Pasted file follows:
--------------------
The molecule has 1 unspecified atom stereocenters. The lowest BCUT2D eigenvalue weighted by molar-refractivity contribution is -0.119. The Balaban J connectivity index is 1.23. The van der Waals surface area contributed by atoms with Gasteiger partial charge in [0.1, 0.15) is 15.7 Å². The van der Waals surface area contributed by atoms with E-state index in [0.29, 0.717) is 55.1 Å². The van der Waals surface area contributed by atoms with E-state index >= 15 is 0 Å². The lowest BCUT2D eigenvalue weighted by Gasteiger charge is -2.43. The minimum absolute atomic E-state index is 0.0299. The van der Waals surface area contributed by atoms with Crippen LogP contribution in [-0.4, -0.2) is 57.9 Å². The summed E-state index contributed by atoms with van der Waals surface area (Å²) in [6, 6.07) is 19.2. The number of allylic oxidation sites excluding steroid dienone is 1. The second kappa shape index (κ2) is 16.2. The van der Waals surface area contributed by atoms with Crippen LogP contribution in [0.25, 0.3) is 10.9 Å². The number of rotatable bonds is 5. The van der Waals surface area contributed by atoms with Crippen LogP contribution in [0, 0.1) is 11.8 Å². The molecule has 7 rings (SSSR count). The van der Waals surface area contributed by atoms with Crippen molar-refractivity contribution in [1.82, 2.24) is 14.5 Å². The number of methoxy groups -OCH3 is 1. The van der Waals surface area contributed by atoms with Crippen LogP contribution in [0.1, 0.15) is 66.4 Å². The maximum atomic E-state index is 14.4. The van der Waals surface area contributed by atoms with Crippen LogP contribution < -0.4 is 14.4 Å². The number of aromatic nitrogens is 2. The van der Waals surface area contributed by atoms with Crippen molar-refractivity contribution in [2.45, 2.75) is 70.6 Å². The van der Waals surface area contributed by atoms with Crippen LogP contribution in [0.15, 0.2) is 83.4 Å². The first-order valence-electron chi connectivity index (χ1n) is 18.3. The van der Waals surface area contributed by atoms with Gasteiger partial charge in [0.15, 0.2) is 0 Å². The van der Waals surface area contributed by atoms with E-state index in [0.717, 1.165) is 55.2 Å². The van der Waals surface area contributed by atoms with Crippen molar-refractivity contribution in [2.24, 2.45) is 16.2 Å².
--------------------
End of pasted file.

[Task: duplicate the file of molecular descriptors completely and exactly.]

The molecule has 1 unspecified atom stereocenters. The lowest BCUT2D eigenvalue weighted by molar-refractivity contribution is -0.119. The Balaban J connectivity index is 1.23. The van der Waals surface area contributed by atoms with Gasteiger partial charge in [0.1, 0.15) is 15.7 Å². The van der Waals surface area contributed by atoms with E-state index in [0.29, 0.717) is 55.1 Å². The van der Waals surface area contributed by atoms with E-state index >= 15 is 0 Å². The lowest BCUT2D eigenvalue weighted by Gasteiger charge is -2.43. The minimum absolute atomic E-state index is 0.0299. The van der Waals surface area contributed by atoms with Crippen LogP contribution in [-0.4, -0.2) is 57.9 Å². The summed E-state index contributed by atoms with van der Waals surface area (Å²) in [6, 6.07) is 19.2. The number of allylic oxidation sites excluding steroid dienone is 1. The second kappa shape index (κ2) is 16.2. The van der Waals surface area contributed by atoms with Crippen LogP contribution in [0.25, 0.3) is 10.9 Å². The number of rotatable bonds is 5. The van der Waals surface area contributed by atoms with Crippen LogP contribution in [0, 0.1) is 11.8 Å². The molecule has 7 rings (SSSR count). The van der Waals surface area contributed by atoms with Crippen molar-refractivity contribution in [1.82, 2.24) is 14.5 Å². The number of methoxy groups -OCH3 is 1. The van der Waals surface area contributed by atoms with Crippen LogP contribution in [0.1, 0.15) is 66.4 Å². The maximum atomic E-state index is 14.4. The van der Waals surface area contributed by atoms with Crippen LogP contribution < -0.4 is 14.4 Å². The number of aromatic nitrogens is 2. The van der Waals surface area contributed by atoms with Crippen molar-refractivity contribution in [2.45, 2.75) is 70.6 Å². The van der Waals surface area contributed by atoms with Crippen LogP contribution in [0.15, 0.2) is 83.4 Å². The first-order valence-electron chi connectivity index (χ1n) is 18.3. The van der Waals surface area contributed by atoms with Gasteiger partial charge in [0.15, 0.2) is 0 Å². The van der Waals surface area contributed by atoms with E-state index in [0.717, 1.165) is 55.2 Å². The van der Waals surface area contributed by atoms with Crippen molar-refractivity contribution in [2.24, 2.45) is 16.2 Å².